Oct. 27 (Bloomberg) -- Soybeans and corn rose the most in more than two weeks as European leaders agreed to boost the region’s rescue fund in a bid to stem the debt crisis, bolstering prospects for commodity demand.
The MSCI All-Country World Index jumped as much as 4.8 percent, and the euro rose to a seven-week high against the dollar, after European leaders agreed to expand a bailout fund to about 1 trillion euros ($1.4 billion). The U.S. economy grew at a 2.5 percent annual rate in the third quarter as household spending gained 2.4 percent, more than forecast, the government reported today.
“Europe has avoided a default disaster for now, and the short-term trend is to buy riskier assets including the grains,” Mark Schultz, the chief analyst at Northstar Commodity Investment Co. in Minneapolis, said in a telephone interview. “Improved consumer spending and a weaker dollar may help to boost overseas buying. Export demand needs to improve to sustain the rally.”
Soybean futures for January delivery rose 2 percent to close at $12.44 a bushel at 1:15 p.m. on the Chicago Board of Trade, the biggest gain since Oct. 11.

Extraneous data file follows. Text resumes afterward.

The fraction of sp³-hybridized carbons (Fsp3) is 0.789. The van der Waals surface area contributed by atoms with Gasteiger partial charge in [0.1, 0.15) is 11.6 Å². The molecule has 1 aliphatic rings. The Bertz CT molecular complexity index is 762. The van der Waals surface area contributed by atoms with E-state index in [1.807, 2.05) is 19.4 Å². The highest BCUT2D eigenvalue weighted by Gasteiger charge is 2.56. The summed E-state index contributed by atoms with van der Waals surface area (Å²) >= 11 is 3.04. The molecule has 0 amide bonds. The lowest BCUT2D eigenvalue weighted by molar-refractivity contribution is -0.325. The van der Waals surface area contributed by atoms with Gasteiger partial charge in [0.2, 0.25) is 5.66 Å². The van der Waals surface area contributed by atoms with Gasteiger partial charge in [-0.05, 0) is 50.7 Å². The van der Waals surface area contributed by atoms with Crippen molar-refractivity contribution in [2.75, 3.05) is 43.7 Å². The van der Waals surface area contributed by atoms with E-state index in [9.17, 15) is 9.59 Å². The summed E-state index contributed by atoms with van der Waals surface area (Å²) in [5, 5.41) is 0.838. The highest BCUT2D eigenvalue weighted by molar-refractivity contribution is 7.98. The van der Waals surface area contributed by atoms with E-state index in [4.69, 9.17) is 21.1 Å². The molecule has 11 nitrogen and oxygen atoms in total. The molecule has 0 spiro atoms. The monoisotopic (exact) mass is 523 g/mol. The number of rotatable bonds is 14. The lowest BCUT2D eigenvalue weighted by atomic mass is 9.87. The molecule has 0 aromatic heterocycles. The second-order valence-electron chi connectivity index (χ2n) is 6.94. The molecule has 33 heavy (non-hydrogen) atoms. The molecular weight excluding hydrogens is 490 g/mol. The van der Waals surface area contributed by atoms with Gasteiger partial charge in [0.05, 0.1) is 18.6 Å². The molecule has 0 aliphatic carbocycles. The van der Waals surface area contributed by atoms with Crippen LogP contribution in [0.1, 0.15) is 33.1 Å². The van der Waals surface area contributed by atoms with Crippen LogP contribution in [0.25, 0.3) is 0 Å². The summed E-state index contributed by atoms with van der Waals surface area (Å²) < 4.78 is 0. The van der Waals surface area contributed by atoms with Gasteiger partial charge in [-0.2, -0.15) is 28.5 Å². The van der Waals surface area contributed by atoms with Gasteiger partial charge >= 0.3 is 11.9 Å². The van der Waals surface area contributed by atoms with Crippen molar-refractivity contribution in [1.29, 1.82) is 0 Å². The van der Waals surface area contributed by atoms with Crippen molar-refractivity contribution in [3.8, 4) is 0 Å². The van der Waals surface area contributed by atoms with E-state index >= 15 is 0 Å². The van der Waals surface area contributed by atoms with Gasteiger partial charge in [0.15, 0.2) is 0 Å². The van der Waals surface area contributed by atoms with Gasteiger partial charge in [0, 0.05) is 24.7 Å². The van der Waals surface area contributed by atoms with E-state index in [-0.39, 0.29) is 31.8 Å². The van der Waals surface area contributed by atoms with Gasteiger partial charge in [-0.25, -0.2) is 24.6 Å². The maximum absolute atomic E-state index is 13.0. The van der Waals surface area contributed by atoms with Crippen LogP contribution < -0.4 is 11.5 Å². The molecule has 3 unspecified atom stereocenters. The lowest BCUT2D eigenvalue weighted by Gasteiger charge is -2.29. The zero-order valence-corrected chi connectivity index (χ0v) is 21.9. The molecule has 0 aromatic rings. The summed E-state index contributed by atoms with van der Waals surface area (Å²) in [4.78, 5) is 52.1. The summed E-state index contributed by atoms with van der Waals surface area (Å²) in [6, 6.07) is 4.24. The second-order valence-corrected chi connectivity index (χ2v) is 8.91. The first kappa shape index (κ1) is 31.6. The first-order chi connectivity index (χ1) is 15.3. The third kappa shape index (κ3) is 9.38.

Corn futures for December delivery climbed 2.2 percent to $6.515 a bushel in Chicago, the biggest gain since Oct. 11. The price rallied 1.4 percent last week, the third straight advance, as U.S. farmers withheld supplies after prices plunged 23 percent in September.
The commodities also rose today on speculation that U.S. production will be less than forecast earlier this month, because dry, cold weather damaged crops in September, Schultz said.
Farmers will harvest 12.433 billion bushels of corn this year, less than the 12.497 billion forecast in September and 0.1 percent smaller than last year’s crop, the U.S. Department of Agriculture said on Oct. 12. Soybean production this year will decline 8.1 percent to 3.06 billion bushels from a year earlier, the government said earlier this month. The USDA is scheduled to update its forecasts on Nov. 9.
“People are beginning to position themselves for a smaller crop forecast,” Schultz said. “Farmers continue to report disappointing harvest results.”
Corn is the biggest U.S. crop, valued at $66.7 billion in 2010, followed by soybeans at $38.9 billion, government figures show.
--Editors: Steve Stroth, Millie Munshi
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